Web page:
Westchester and the surrounding counties are seeing a peculiar phenomenon causing no small amount of consternation to home buyers. There simply aren’t many homes for sale. This is especially the case for homes one might consider in the starter home category; we have buyers who are seeing very little for sale, and what they do find is often gone in a bidding war. The market is healthy; homeowners know this. So why the low inventory?
There simply aren’t many homes for sale. This is especially the case for what one might consider the starter home category; we have buyers who are seeing very little for sale, and what they do find is often gone in a bidding war. The market is healthy; homeowners know this. So why the low inventory?
- Low rates artificially causing “cling.” Consider the empty nest seller who would ordinarily sell, but several years ago refinanced into a historically low rate. Rates are higher and less palatable now. If you are paying under 3.5% and are looking at rates a full point higher (which, in context, are still pretty awesome), you might not be in such a hurry. Sure, mowing the lawn is a pain, but at this rate, you can deal with it for another year or two.
- Equity uncertainty. Simply put, many homeowners don’t realize their home’s value is higher than they might think. We’ve seen quite a bit of this; recently a homeowner we knew was considering a quick sale to an investor. Upon executing a market analysis we projected the market value to be almost $100,000 higher than they thought. We listed the property and now have it under contract at a far higher price than the client expected.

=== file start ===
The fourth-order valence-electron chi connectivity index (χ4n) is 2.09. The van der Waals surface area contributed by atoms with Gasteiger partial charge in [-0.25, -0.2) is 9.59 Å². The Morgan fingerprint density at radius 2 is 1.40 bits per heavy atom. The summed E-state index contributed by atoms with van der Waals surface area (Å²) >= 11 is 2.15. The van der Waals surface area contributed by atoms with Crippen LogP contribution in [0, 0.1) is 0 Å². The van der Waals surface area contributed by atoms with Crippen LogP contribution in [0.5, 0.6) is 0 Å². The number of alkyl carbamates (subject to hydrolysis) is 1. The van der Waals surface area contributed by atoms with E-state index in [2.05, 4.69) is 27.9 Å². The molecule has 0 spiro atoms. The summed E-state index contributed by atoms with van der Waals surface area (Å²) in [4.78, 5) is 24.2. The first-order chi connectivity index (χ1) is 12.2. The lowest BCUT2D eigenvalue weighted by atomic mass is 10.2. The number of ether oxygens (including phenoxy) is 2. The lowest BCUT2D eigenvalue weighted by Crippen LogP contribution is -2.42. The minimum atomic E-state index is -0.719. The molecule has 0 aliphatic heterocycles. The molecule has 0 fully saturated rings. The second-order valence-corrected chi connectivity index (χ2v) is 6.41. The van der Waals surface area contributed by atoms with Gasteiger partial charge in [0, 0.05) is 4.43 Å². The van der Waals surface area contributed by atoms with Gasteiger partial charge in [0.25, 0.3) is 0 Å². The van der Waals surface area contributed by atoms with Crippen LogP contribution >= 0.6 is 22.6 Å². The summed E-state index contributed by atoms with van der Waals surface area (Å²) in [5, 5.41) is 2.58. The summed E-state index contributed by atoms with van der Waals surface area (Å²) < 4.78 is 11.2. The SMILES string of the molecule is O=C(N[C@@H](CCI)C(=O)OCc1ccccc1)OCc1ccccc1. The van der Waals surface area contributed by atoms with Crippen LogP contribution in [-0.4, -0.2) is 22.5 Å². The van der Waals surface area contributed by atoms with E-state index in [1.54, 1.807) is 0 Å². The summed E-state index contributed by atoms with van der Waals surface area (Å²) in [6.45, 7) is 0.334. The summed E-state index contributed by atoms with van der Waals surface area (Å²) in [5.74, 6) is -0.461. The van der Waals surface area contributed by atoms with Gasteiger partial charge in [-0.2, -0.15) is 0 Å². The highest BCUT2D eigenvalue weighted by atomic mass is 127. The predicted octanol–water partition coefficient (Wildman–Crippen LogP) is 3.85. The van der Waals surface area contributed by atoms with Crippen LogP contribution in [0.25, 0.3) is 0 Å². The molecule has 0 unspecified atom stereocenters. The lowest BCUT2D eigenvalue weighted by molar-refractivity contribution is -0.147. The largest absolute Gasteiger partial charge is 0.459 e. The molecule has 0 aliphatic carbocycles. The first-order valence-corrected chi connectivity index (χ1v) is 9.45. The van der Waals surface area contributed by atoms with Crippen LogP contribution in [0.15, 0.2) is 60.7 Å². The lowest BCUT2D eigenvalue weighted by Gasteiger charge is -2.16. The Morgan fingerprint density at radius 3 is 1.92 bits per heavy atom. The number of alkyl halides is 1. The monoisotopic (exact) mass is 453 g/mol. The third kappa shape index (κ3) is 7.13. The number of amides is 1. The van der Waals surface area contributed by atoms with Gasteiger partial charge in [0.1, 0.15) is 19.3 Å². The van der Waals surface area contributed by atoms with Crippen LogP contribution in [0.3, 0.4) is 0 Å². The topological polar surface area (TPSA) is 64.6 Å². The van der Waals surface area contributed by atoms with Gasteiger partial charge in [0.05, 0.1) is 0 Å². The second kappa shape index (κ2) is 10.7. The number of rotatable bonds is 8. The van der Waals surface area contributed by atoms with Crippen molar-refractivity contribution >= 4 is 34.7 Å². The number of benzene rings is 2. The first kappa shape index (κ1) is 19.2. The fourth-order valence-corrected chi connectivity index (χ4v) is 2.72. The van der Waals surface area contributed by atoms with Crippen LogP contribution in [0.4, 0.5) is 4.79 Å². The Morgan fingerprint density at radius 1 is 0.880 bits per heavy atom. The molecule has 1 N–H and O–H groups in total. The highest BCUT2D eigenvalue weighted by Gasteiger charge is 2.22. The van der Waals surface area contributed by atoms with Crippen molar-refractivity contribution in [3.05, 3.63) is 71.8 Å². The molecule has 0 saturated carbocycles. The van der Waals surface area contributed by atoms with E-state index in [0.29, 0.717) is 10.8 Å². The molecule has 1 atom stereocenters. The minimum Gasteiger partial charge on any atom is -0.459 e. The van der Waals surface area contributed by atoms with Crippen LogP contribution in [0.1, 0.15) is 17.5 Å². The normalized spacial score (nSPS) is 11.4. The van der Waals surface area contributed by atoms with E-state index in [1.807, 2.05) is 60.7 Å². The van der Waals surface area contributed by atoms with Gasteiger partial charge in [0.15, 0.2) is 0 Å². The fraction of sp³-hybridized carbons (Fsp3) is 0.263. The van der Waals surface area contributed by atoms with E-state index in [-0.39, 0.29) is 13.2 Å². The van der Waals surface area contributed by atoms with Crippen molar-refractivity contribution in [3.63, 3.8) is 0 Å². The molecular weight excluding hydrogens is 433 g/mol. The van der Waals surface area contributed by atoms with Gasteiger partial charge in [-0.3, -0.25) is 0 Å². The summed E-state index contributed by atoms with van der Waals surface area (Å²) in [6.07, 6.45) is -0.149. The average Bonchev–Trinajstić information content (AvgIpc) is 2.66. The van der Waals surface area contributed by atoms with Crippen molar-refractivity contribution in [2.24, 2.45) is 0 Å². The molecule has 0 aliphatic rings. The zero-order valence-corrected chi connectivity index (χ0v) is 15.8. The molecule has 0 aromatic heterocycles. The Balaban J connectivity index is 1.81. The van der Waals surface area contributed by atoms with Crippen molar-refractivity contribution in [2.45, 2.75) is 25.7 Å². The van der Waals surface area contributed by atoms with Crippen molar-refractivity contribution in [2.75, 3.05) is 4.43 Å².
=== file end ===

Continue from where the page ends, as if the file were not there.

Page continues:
- Lag in consumer knowledge. When the market crashed in 2008-9, it took home sellers a couple of years to truly get that values were down dramatically. Conversely, when the recovery began to gain steam in 2012-13, buyers took some time to adjust to the fact that they couldn’t hold sellers over a barrel anymore.It may take another season of robust activity for sellers to get savvy to the opportunity in front of them today.
Licensees and the industry as a whole need to look in the mirror on this also. When the market originally declined, the mantra of NAR was that now is a great time to buy. That may have been the case, but to the ears of the consumer, it sounded as if we were telling them to run toward a burning building. Why would they feel any differently when we say, quite accurately, that now is a good time to sell?
The fact remains that the buyers are out there in force, the mortgage market is easier than it has been for almost a decade and there is pent up demand. The market is indeed healthy, and I would encourage sellers to strike while that iron is hot.